Saturday, December 20, 2008

Feeling Your Age

I hadn’t run in a week because of a vicious head cold which left me hacking, blowing, and feeling generally wrung out. So, I set out on a 2 ½ mile run despite still suffering, determined to turn a corner on this illness and reassert some control over my life. It’s an illusion, I know, and I know that because I’m feeling my age. I am no longer in that period of life where immortality is a given, where you believe things will only get better and you with them. “I wish I didn’t know now what I didn’t know then.”

I wonder about the creatures whose remains I find as fossils – did they understand what it meant to feel their age? Not their geological age, we are the only living creatures ever to be aware of that. No, I wonder what, if anything, crossed an aging Dunkleosteus’ mind as the snap of scissor-like plates in its armor-encased mouth failed to slice its intended prey in the bloody Devonian seas, or a veteran Carcharocles megalodon’s mind when a river dolphin danced away from the 6 inch tall teeth of this mammoth shark, or any of nature’s predators when, what used to come easily, now eludes them? I suspect that, if any animal other than we humans ever felt a chill about the meaning of this experience in the latter portion of a life, it must be the predators. Prey animals don’t live long enough to experience it, and, besides, fear is their watchword anyway.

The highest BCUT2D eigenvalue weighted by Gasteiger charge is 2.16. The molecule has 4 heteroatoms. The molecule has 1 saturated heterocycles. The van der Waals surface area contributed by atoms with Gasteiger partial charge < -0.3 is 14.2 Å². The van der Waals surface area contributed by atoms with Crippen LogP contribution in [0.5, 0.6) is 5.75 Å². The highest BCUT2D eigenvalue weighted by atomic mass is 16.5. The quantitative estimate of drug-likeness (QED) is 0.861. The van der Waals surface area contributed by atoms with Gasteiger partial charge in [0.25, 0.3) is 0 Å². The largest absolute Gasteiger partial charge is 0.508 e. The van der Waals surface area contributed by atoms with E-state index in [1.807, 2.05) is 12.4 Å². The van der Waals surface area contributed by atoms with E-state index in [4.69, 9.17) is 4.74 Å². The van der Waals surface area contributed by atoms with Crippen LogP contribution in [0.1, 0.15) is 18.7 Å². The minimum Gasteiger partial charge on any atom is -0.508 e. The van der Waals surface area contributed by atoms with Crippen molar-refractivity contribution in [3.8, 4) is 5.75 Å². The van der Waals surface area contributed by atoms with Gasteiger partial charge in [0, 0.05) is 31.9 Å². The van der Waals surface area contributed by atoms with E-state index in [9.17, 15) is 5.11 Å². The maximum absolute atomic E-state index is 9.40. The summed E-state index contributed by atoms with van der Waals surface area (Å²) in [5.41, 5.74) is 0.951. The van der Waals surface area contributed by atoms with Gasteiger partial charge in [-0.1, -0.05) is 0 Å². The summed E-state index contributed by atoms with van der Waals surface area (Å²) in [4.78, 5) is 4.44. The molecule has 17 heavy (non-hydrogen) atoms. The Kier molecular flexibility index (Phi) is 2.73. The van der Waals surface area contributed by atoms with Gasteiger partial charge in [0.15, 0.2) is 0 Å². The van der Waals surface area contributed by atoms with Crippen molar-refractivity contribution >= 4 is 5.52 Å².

The Dunkleosteus was a 20-foot long armored monster that cruised the ocean in the Devonian period, some 360 million years ago. This fish was truly a terrible and ugly thing. The megalodon, the largest predator to ever live, stretched some 50 feet and weighed upwards of 50 tons. This shark lived much more recently, beginning during latter portions of the Miocene epoch (perhaps as early as 30 million years ago) and surviving through the Pliocene epoch, at least.

Check out the brief facts put together by the BBC on these and other sea monsters.The Dunkleosteus piece is at:
The megalodon one is at:
Be sure to look at the very short videos for each animal. The computer animation is sufficiently crude to make it all seem real, particularly if you view them full screen.

A good, informal treatment of the megalodon is Megalodon: Hunting the Hunter by Mark Renz. You can read a bit of the book on Google Books:,M1"

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